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A team of researchers at the US Department of Energy’s (DOE’s) National Renewal Energy Laboratory (NREL) has created a new machine learning approach to quickly improve the blurry resolution of wind velocity data by 50 times and solar irradiance data by 25 times. This kind of enhancement that has ever been achieved before the climate data.

The team took an alternative approach by using adversarial training. The model produces  realistic details by observing entire fields at a time, generating high-resolution climate data at a much faster rate. This new method will allow scientists to complete renewable energy studies in future climatic scenarios with more accuracy.

Ryan King, a senior computational scientist at NREL who specializes in physics-informed deep learning, explained that enhancing the temporal and spatial resolution of these climate forecasts hugely impacts not only the energy planning process but transportation, agriculture, and various other factors.

The NREL team presented a new article detailing their approach, titled ‘Adversarial super-resolution of climatological wind and solar data,’ published in the journal Proceedings of the National Academy of Sciences of the United States of America.

High-resolution and accurate climate forecasts are essential for predicting shifts in wind, rain, clouds, and sea currents that fuel renewable energies. Short-term forecasts drive the decision-making process in operations, medium-tier, weather forecasts, scheduling and resource allocations, and long term climate forecasts to inform infrastructure planning and policymaking.

Still, it is challenging to preserve a temporal and spatial quality in these climate forecasts, the team says. The lack of high-resolution data for different conditions has been a significant challenge in energy resilience planning. Several machine learning techniques have emerged to enhance the coarse data through high resolution—the classic imaging process of sharpening a blurry image by increasing pixels. But until now, no organization has used adversarial training to super-resolved climate data.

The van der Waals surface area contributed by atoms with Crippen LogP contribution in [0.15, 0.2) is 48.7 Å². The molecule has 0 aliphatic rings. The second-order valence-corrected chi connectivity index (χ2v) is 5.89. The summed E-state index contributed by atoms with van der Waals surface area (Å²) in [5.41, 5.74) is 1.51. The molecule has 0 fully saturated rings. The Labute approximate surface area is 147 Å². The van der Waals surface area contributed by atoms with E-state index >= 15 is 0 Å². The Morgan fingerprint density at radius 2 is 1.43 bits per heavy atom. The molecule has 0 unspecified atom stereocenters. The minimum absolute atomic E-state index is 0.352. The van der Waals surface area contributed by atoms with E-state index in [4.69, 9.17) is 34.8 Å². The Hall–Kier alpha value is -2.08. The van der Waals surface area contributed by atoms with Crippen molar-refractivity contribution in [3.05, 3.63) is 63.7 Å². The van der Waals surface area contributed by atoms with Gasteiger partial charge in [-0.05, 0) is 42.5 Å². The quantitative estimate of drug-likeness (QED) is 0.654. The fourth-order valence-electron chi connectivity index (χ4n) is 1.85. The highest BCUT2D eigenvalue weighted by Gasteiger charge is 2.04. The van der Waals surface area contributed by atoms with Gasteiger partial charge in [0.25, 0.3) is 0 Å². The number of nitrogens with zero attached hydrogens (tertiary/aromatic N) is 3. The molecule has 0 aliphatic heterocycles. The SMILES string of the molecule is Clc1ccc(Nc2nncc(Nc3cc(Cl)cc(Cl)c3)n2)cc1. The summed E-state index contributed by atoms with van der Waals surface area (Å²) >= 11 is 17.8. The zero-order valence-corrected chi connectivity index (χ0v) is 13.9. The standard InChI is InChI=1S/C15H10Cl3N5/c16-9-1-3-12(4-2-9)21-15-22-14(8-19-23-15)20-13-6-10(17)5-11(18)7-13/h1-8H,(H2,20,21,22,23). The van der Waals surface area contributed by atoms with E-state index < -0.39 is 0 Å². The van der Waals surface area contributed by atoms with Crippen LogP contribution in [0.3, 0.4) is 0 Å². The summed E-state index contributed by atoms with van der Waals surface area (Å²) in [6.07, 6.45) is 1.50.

Adversarial training essential for improving the performance of neural networks by having them compete with each other to generate more realistic data. The NREL team trained two types of neural networks in the model, one to detect physical characteristics of high-resolution solar irradiance and wind velocity data, and another to insert clearer characteristics into the unedited data. With time, the networks produce more realistic pictures and improve at differentiating between real and fake inputs. The team was able to add 2,500 pixels for every original pixel.

The team also explained that using adversarial training instead of the traditional numerical approach to climate forecasts, which can involve solving many physics equations, saves computing time and data storage costs. It also makes high-resolution climate data more accessible. This new approach can be used in a wide range of climate scenarios from regional to a global scale, shifting the paradigm for climate model forecasting.